10. Running the Performance Test Kit
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Running the Performance Test Kit
The performance testing kit is based on the well-known DBT-3 benchmark tests on retail sales data. These tests are based on eight tables (customer, lineitem, nation, orders, partsupp, part, region, and supplier) and include several sample queries. This setup loads the data for the test and runs a sample set of queries.
The test kit has been scripted and can be simply executed as follows:
1. Install git (for example, through yum install –y git).
2. Clone the test kit to your machine:
git clone https://github.com/ActianCorp/VectorH-DBT3-Scripts.git
3. Run the test kit:
cd VectorH-DBT3-Scripts; sh load-run-dbt3-benchmark.sh
In case of problems, details are provided in Manually Running the DBT-3 Sample Performance Tests.
The above will run the data generator for the scale factor 1 tests (1 GB of data). The data files are generated in the current directory and end with extension tbl (for example, customer.tbl). In addition to the files themselves, the generator also creates symbolic links in /tmp that point to each data file. If you need to generate the files in a different location, copy dbgen and dists.dss to that location and run from there.
To generate larger data volumes, include the –s switch (for example, dbgen –s 10 will create 10 GB of data). If disk space is limited, then the files can be generated in sections (using ‑S) or can be done for one table at a time (using ‑T). For more information on these and other command line switches, run dbgen ‑h or visit the web (for example, at https://github.com/electrum/tpch-dbgen).
Note:  In the supplied scripts, the part table is not partitioned, which is suitable for scale factors up to 100. However, if you plan to test with scale factors beyond 100 then partition this table by the partkey column.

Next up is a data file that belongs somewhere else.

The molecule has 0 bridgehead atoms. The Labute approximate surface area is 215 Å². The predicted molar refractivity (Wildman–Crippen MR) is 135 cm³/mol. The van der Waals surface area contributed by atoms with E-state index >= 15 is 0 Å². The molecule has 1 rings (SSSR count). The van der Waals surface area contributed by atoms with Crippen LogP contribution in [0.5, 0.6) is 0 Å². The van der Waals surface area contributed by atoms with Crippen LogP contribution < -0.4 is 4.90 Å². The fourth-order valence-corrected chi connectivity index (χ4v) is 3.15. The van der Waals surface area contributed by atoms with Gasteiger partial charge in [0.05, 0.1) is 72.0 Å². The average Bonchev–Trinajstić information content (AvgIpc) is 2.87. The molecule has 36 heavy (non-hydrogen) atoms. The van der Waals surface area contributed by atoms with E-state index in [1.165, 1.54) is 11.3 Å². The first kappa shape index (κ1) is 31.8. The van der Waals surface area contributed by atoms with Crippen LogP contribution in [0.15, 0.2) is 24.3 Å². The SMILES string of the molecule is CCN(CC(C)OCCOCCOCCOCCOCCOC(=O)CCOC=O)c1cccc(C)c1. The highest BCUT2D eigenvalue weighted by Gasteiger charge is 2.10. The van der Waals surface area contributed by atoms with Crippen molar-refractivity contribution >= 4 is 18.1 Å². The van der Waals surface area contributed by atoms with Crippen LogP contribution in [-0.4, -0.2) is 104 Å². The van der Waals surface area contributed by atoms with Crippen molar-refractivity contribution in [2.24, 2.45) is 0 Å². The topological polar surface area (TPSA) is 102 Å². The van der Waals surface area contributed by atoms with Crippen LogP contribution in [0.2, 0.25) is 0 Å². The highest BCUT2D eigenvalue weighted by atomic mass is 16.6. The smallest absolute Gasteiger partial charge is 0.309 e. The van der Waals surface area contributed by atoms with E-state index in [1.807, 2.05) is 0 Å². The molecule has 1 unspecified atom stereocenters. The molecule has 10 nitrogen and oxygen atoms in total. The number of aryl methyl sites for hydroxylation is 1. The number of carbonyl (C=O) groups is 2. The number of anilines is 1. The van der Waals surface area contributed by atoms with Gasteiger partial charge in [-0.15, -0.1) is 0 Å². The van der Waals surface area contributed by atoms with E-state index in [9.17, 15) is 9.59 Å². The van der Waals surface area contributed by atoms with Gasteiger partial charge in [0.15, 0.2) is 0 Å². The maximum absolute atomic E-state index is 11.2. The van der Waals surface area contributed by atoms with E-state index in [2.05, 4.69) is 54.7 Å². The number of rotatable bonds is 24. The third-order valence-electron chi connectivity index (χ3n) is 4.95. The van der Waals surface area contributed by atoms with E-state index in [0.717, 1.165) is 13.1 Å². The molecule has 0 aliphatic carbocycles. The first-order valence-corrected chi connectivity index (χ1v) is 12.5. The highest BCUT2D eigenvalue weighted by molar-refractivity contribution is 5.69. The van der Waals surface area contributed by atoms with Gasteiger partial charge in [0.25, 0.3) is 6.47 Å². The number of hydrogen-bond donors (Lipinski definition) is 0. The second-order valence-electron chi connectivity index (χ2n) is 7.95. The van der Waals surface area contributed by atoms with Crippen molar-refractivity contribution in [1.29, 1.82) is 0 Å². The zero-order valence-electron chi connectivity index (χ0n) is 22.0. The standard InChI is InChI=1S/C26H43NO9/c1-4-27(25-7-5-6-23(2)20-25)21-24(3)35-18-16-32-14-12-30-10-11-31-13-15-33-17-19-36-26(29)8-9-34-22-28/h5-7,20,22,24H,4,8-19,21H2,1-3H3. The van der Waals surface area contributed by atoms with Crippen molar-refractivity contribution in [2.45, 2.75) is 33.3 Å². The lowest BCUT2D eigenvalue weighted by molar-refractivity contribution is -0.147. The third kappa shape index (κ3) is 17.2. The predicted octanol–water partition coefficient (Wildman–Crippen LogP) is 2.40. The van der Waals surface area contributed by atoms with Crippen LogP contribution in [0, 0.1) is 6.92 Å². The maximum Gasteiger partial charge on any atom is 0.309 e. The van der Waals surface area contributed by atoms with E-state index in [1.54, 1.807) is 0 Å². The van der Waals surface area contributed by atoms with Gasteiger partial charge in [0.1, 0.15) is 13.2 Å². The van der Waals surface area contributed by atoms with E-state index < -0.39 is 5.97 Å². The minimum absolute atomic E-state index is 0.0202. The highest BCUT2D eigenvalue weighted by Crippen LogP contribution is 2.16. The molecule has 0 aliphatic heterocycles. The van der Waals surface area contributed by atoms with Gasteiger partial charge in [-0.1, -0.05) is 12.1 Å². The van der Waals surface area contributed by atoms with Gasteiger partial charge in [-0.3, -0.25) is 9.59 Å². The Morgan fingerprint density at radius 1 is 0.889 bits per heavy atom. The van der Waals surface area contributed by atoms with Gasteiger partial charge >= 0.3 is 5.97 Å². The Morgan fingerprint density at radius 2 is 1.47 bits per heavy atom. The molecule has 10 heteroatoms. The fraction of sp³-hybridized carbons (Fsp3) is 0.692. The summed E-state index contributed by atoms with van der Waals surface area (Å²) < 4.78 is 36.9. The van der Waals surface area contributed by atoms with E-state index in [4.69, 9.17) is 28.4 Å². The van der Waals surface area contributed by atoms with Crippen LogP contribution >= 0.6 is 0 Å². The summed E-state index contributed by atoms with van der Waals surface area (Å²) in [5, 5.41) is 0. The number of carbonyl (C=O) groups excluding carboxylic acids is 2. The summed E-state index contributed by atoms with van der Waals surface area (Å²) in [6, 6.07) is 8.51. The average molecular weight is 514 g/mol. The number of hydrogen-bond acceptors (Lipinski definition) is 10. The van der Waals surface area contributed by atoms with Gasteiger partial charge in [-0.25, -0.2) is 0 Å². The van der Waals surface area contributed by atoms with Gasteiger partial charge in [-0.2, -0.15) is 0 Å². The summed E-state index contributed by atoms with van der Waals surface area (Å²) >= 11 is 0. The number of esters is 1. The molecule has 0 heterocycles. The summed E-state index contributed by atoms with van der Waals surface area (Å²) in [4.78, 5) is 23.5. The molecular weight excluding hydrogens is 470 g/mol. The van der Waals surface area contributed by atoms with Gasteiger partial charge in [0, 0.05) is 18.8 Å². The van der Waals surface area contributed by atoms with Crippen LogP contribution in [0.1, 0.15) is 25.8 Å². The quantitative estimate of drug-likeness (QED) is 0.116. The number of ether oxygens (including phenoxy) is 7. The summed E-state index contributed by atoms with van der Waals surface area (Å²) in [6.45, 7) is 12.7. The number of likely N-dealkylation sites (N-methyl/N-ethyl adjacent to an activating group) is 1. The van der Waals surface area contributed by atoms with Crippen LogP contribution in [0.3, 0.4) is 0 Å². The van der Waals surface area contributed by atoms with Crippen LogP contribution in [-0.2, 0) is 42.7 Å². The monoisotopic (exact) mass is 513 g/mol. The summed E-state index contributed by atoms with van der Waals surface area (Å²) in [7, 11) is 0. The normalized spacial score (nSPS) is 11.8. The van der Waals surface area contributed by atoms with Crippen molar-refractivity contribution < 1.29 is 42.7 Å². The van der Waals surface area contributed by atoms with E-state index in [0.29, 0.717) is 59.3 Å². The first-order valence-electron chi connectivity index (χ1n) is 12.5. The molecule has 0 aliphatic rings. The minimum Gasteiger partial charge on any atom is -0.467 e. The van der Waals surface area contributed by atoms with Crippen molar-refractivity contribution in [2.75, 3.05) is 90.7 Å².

Example Results
The following results were taken from a cluster with the following specification (the timings are taken after the execution engine has started as described in Stopping and Starting a Database).
4 Nodes
Per Node: 2 x 6 core CPU @ 2.8 GHz, 288 GB RAM, 16x10k SAS Drives, 10 GbE
All Actian default settings
Query Time @ Scale Factor
SF 10
SF 100
Results Calibration
To add some context to the above results, it may be worth comparing basic cluster performance for the environment in which your tests are run. Two tests are given here: one using the Hadoop TestDFSIO utility and the second testing network throughput using nc (netcat).
To use TestDFSIO issue a command similar to below (the exact location of the utility may be different on your installation).
hadoop jar /usr/hdp/ TestDFSIO -write -nrFiles 20 -fileSize 10
15/07/07 10:50:13 INFO fs.TestDFSIO: ----- TestDFSIO ----- : write
15/07/07 10:50:13 INFO fs.TestDFSIO: Date & time: Tue Jul 07 10:50:13 CDT 2015
15/07/07 10:50:13 INFO fs.TestDFSIO: Number of files: 20
15/07/07 10:50:13 INFO fs.TestDFSIO: Total MBytes processed: 200.0
15/07/07 10:50:13 INFO fs.TestDFSIO: Throughput mb/sec: 49.01960784313726
15/07/07 10:50:13 INFO fs.TestDFSIO: Average IO rate mb/sec: 54.8790283203125
15/07/07 10:50:13 INFO fs.TestDFSIO: IO rate std deviation: 15.338172504395319
15/07/07 10:50:13 INFO fs.TestDFSIO: Test exec time sec: 17.854
To test network throughput, use the nc (netcat) and time Linux commands to test throughput on the network interface being used by VectorH (as described in Using the Correct Ethernet Connection). The example below copies the lineitem data file for the SF100 tests from one host to another using the interface with IP address
On the receiving host (in this case pfc11-13), type:
nc -l 1234 > /tmp/lineitem.tbl # May need to use a different port if 1234 is in use
On the sending host, type:
time nc -s pfc11-13 1234 < /tmp/lineitem.tbl
real 5m25.776s
user 0m2.684s
sys 1m14.204s
The file is 74 GB and the transfer takes 325 seconds on this environment giving an overall transfer rate of 231 MB/s.
If you do not have the required access to run the nc command, a similar test can be run with scp using the BindAddress parameter. The scp command is generally slower; in this environment the transfer took 396 seconds.